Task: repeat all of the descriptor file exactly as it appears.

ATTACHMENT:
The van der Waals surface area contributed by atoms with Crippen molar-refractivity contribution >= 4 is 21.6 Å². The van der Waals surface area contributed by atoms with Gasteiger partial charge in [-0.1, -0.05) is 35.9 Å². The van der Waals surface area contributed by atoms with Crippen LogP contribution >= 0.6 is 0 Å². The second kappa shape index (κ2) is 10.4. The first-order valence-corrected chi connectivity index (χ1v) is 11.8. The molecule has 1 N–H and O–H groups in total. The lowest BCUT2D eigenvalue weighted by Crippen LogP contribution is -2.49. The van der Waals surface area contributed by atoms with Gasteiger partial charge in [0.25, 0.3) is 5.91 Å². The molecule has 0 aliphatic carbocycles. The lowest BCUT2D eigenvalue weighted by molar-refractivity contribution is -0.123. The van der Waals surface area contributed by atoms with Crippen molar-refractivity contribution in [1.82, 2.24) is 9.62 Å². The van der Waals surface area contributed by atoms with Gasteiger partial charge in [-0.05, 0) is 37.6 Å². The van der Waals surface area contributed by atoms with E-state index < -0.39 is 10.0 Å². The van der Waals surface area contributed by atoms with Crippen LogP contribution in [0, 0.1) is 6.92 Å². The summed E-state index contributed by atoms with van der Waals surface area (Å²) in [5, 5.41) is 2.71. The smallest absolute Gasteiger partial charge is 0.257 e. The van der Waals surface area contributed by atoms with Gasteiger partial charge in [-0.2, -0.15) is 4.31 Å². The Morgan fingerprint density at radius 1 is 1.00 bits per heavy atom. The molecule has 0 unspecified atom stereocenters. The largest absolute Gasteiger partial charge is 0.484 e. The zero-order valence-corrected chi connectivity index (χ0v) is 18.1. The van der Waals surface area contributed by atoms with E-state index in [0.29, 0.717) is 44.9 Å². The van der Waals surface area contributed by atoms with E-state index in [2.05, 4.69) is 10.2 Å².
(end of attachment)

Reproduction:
The van der Waals surface area contributed by atoms with Crippen molar-refractivity contribution >= 4 is 21.6 Å². The van der Waals surface area contributed by atoms with Gasteiger partial charge in [-0.1, -0.05) is 35.9 Å². The van der Waals surface area contributed by atoms with Crippen LogP contribution >= 0.6 is 0 Å². The second kappa shape index (κ2) is 10.4. The first-order valence-corrected chi connectivity index (χ1v) is 11.8. The molecule has 1 N–H and O–H groups in total. The lowest BCUT2D eigenvalue weighted by Crippen LogP contribution is -2.49. The van der Waals surface area contributed by atoms with Gasteiger partial charge in [0.25, 0.3) is 5.91 Å². The molecule has 0 aliphatic carbocycles. The lowest BCUT2D eigenvalue weighted by molar-refractivity contribution is -0.123. The van der Waals surface area contributed by atoms with Crippen molar-refractivity contribution in [1.82, 2.24) is 9.62 Å². The van der Waals surface area contributed by atoms with Gasteiger partial charge in [-0.05, 0) is 37.6 Å². The van der Waals surface area contributed by atoms with E-state index < -0.39 is 10.0 Å². The van der Waals surface area contributed by atoms with Crippen LogP contribution in [0, 0.1) is 6.92 Å². The summed E-state index contributed by atoms with van der Waals surface area (Å²) in [5, 5.41) is 2.71. The smallest absolute Gasteiger partial charge is 0.257 e. The van der Waals surface area contributed by atoms with Gasteiger partial charge in [-0.2, -0.15) is 4.31 Å². The Morgan fingerprint density at radius 1 is 1.00 bits per heavy atom. The molecule has 0 unspecified atom stereocenters. The largest absolute Gasteiger partial charge is 0.484 e. The zero-order valence-corrected chi connectivity index (χ0v) is 18.1. The van der Waals surface area contributed by atoms with E-state index in [0.29, 0.717) is 44.9 Å². The van der Waals surface area contributed by atoms with E-state index in [2.05, 4.69) is 10.2 Å².